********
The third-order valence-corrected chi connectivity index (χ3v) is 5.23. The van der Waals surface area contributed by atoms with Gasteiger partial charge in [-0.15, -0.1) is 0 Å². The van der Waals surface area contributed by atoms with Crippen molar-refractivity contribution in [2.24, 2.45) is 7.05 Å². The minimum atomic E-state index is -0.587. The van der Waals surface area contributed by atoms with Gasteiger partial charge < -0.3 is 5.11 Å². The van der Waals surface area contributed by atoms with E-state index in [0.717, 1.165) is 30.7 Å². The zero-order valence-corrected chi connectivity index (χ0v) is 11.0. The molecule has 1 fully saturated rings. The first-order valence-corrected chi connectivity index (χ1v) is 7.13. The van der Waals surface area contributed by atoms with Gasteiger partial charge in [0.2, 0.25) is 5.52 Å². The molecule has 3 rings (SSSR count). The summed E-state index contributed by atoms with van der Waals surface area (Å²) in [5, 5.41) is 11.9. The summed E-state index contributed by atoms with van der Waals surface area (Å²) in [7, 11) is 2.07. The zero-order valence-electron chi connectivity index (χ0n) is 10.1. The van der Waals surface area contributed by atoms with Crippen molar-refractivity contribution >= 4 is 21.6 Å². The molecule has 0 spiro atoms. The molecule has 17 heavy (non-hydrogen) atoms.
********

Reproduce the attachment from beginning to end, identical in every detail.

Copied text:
The third-order valence-corrected chi connectivity index (χ3v) is 5.23. The van der Waals surface area contributed by atoms with Gasteiger partial charge in [-0.15, -0.1) is 0 Å². The van der Waals surface area contributed by atoms with Crippen molar-refractivity contribution in [2.24, 2.45) is 7.05 Å². The minimum atomic E-state index is -0.587. The van der Waals surface area contributed by atoms with Gasteiger partial charge < -0.3 is 5.11 Å². The van der Waals surface area contributed by atoms with E-state index in [0.717, 1.165) is 30.7 Å². The zero-order valence-corrected chi connectivity index (χ0v) is 11.0. The molecule has 1 fully saturated rings. The first-order valence-corrected chi connectivity index (χ1v) is 7.13. The van der Waals surface area contributed by atoms with Gasteiger partial charge in [0.2, 0.25) is 5.52 Å². The molecule has 3 rings (SSSR count). The summed E-state index contributed by atoms with van der Waals surface area (Å²) in [5, 5.41) is 11.9. The summed E-state index contributed by atoms with van der Waals surface area (Å²) in [7, 11) is 2.07. The zero-order valence-electron chi connectivity index (χ0n) is 10.1. The van der Waals surface area contributed by atoms with Crippen molar-refractivity contribution >= 4 is 21.6 Å². The molecule has 0 spiro atoms. The molecule has 17 heavy (non-hydrogen) atoms.